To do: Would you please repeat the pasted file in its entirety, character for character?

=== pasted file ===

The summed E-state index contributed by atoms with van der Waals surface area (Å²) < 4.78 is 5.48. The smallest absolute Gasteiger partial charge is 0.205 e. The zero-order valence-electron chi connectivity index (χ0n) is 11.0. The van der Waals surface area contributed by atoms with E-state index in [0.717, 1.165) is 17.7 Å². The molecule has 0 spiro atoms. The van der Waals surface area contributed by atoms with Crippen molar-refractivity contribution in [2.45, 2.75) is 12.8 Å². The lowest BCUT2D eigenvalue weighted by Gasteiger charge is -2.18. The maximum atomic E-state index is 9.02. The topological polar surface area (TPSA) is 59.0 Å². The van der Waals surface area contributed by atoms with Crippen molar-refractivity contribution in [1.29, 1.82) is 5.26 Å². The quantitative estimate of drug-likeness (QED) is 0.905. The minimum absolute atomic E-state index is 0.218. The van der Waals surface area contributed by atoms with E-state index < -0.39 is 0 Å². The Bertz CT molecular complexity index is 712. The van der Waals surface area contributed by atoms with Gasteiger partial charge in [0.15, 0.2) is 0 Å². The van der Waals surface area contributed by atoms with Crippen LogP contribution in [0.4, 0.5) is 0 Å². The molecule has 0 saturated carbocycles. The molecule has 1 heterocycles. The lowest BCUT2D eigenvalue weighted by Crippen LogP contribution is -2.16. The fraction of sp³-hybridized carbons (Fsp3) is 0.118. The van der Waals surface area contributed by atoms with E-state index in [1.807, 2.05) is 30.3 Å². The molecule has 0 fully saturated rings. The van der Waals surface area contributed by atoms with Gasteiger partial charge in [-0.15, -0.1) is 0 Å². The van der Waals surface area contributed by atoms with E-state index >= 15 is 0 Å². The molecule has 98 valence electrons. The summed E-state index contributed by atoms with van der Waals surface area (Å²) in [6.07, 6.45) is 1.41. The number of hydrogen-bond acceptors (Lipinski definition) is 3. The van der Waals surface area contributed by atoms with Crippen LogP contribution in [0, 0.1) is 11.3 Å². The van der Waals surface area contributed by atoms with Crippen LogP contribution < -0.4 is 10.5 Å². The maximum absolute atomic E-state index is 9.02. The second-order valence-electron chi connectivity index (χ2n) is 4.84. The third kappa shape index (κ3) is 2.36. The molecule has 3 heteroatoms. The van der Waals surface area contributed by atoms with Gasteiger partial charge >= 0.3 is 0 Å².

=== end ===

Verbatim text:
The summed E-state index contributed by atoms with van der Waals surface area (Å²) < 4.78 is 5.48. The smallest absolute Gasteiger partial charge is 0.205 e. The zero-order valence-electron chi connectivity index (χ0n) is 11.0. The van der Waals surface area contributed by atoms with E-state index in [0.717, 1.165) is 17.7 Å². The molecule has 0 spiro atoms. The van der Waals surface area contributed by atoms with Crippen molar-refractivity contribution in [2.45, 2.75) is 12.8 Å². The lowest BCUT2D eigenvalue weighted by Gasteiger charge is -2.18. The maximum atomic E-state index is 9.02. The topological polar surface area (TPSA) is 59.0 Å². The van der Waals surface area contributed by atoms with Crippen molar-refractivity contribution in [1.29, 1.82) is 5.26 Å². The quantitative estimate of drug-likeness (QED) is 0.905. The minimum absolute atomic E-state index is 0.218. The van der Waals surface area contributed by atoms with E-state index < -0.39 is 0 Å². The Bertz CT molecular complexity index is 712. The van der Waals surface area contributed by atoms with Gasteiger partial charge in [0.15, 0.2) is 0 Å². The van der Waals surface area contributed by atoms with Crippen LogP contribution in [0.4, 0.5) is 0 Å². The molecule has 0 saturated carbocycles. The molecule has 1 heterocycles. The lowest BCUT2D eigenvalue weighted by Crippen LogP contribution is -2.16. The fraction of sp³-hybridized carbons (Fsp3) is 0.118. The van der Waals surface area contributed by atoms with E-state index in [1.807, 2.05) is 30.3 Å². The molecule has 0 fully saturated rings. The van der Waals surface area contributed by atoms with Gasteiger partial charge in [-0.15, -0.1) is 0 Å². The van der Waals surface area contributed by atoms with E-state index >= 15 is 0 Å². The molecule has 98 valence electrons. The summed E-state index contributed by atoms with van der Waals surface area (Å²) in [6.07, 6.45) is 1.41. The number of hydrogen-bond acceptors (Lipinski definition) is 3. The van der Waals surface area contributed by atoms with Crippen LogP contribution in [0, 0.1) is 11.3 Å². The van der Waals surface area contributed by atoms with Crippen LogP contribution < -0.4 is 10.5 Å². The maximum absolute atomic E-state index is 9.02. The second-order valence-electron chi connectivity index (χ2n) is 4.84. The third kappa shape index (κ3) is 2.36. The molecule has 3 heteroatoms. The van der Waals surface area contributed by atoms with Gasteiger partial charge >= 0.3 is 0 Å².